When John Logie Baird first successfully transmitted the first true ‘television’ picture in his laboratory in 1925, he did so with a 30-line scanned image, at a rate of five pictures per second. It’s true to say that television has come a long way since then. The latest buzz in video circles is ‘4K’ – an upgrade on current HD resolutions that allows for mind-blowing visuals.
The standard full HD resolution is currently 1080p, or two million pixels. A 4K Ultra HD TV enhances that resolution four times over, using eight million pixels and giving a sense of clarity never seen before on TV. It will be close to watching a living high-definition photograph come to life before your very eyes.
One real advantage with 4K TV technology comes with 3D images. Currently, 3D on TV is created by transmitting two images at once – one for the right eye and one for the left. Special glasses separate the images, making sure each eye receives the correct one and thus creating the 3D effect. As the two images are broadcast at 1080p, the actual composite image has a resolution of 540p, which can seem ‘fuzzy’. 4K TV allows 3D images to be transmitted at 2160p – double the clarity of the current full HD resolution.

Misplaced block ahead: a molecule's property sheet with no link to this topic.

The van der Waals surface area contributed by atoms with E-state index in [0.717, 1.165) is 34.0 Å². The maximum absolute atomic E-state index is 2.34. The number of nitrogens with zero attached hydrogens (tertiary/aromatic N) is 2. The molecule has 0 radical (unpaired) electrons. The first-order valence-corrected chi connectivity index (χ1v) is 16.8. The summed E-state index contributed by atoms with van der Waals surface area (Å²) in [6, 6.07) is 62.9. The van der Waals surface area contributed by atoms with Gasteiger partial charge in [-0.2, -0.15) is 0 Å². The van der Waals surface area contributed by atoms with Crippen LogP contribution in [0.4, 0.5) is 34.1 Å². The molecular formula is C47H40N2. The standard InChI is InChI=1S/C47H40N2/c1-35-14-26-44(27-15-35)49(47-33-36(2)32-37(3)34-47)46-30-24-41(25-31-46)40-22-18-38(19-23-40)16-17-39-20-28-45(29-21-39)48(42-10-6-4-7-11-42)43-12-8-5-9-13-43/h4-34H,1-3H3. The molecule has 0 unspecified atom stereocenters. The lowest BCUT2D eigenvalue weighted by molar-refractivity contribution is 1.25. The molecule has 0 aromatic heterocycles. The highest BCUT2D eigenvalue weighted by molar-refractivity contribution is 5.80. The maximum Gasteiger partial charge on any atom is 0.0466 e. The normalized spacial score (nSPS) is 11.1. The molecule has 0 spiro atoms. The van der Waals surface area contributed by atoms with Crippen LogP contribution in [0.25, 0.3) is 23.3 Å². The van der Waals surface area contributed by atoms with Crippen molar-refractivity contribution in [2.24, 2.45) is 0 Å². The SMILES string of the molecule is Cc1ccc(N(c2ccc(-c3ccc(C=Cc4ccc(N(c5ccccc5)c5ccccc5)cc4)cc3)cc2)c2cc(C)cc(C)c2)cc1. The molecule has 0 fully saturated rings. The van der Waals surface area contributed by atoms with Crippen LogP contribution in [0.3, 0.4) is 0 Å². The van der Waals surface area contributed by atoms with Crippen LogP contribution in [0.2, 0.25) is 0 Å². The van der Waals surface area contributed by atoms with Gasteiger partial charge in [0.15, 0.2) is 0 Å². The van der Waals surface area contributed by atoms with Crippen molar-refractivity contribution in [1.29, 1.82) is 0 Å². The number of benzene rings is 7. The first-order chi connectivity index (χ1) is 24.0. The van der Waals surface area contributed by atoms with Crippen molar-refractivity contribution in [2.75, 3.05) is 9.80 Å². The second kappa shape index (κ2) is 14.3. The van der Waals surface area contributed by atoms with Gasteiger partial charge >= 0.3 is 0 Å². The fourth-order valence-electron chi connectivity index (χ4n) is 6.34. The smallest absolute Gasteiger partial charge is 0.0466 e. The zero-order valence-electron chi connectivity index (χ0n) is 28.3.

All major broadcasters and video producers have already begun to wake up to the 4K technology challenge, knowing that consumers will soon be demanding video with 4K resolution. All modern films are shot in high resolution, so converting those to 4K won’t be a problem, and it’s possible to up-scale classic films to 4K. At present, there is no disc technology for 4K as even a Blu-ray Disc lacks the capacity to hold a 4K TV movie. Streaming services such as Netflix will be able to stream video at the necessary rate, as long as customers have sufficient bandwidth.
Naturally, smartphones and tablets will also have to adapt themselves to this new technology standard as well. Not only will they have to come up with visual displays that can render video at the 4K resolution, they’ll also have to develop software capable of recording video at this new, ultra high-definition rate. The good news is that the technology is already on the way, and smartphones with Ultra HD screens should be here en masse by 2015.
As for recording video at 4K, this technology is already with us. In September 2013, Acer announced the Liquid S2 that features a camera and software capable of recording 4K video. Many other smartphones have now followed suit, giving the Average Joe the capability of recording video at this new amazing resolution, and preserving memories in a way that’s never been previously possible.
Soon family videos – such as those shot by you and produced by The Memory Theater – will be enjoyed at this stunning new resolution. You’ll be able to create your own biographical movies of your children growing up at a video resolution that wouldn’t look at all out of place in your local movie house!